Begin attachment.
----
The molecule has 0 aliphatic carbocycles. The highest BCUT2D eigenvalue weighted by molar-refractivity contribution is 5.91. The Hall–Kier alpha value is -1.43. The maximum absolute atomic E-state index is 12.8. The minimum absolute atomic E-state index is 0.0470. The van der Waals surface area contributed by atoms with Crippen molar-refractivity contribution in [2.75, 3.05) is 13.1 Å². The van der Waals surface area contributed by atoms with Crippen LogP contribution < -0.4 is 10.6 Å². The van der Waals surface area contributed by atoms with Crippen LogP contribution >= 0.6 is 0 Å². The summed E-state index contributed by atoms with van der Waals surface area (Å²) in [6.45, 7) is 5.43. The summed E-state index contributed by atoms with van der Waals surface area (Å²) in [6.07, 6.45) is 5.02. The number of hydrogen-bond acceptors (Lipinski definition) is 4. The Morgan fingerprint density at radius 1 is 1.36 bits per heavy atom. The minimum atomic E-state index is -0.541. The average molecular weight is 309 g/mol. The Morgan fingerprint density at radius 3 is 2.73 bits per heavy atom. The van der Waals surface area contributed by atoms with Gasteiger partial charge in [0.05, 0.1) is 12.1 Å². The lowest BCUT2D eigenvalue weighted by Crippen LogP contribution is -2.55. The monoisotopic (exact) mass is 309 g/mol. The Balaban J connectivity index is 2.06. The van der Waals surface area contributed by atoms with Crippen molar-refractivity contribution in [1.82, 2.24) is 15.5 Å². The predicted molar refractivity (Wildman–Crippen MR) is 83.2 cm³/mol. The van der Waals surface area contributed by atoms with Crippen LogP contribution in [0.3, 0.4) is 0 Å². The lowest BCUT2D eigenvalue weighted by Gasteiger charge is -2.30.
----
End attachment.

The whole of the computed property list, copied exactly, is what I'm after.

The molecule has 0 aliphatic carbocycles. The highest BCUT2D eigenvalue weighted by molar-refractivity contribution is 5.91. The Hall–Kier alpha value is -1.43. The maximum absolute atomic E-state index is 12.8. The minimum absolute atomic E-state index is 0.0470. The van der Waals surface area contributed by atoms with Crippen molar-refractivity contribution in [2.75, 3.05) is 13.1 Å². The van der Waals surface area contributed by atoms with Crippen LogP contribution < -0.4 is 10.6 Å². The van der Waals surface area contributed by atoms with Crippen LogP contribution >= 0.6 is 0 Å². The summed E-state index contributed by atoms with van der Waals surface area (Å²) in [6.45, 7) is 5.43. The summed E-state index contributed by atoms with van der Waals surface area (Å²) in [6.07, 6.45) is 5.02. The number of hydrogen-bond acceptors (Lipinski definition) is 4. The Morgan fingerprint density at radius 1 is 1.36 bits per heavy atom. The minimum atomic E-state index is -0.541. The average molecular weight is 309 g/mol. The Morgan fingerprint density at radius 3 is 2.73 bits per heavy atom. The van der Waals surface area contributed by atoms with Gasteiger partial charge in [0.05, 0.1) is 12.1 Å². The lowest BCUT2D eigenvalue weighted by Crippen LogP contribution is -2.55. The monoisotopic (exact) mass is 309 g/mol. The Balaban J connectivity index is 2.06. The van der Waals surface area contributed by atoms with Crippen molar-refractivity contribution in [1.82, 2.24) is 15.5 Å². The predicted molar refractivity (Wildman–Crippen MR) is 83.2 cm³/mol. The van der Waals surface area contributed by atoms with Crippen LogP contribution in [0.3, 0.4) is 0 Å². The lowest BCUT2D eigenvalue weighted by Gasteiger charge is -2.30.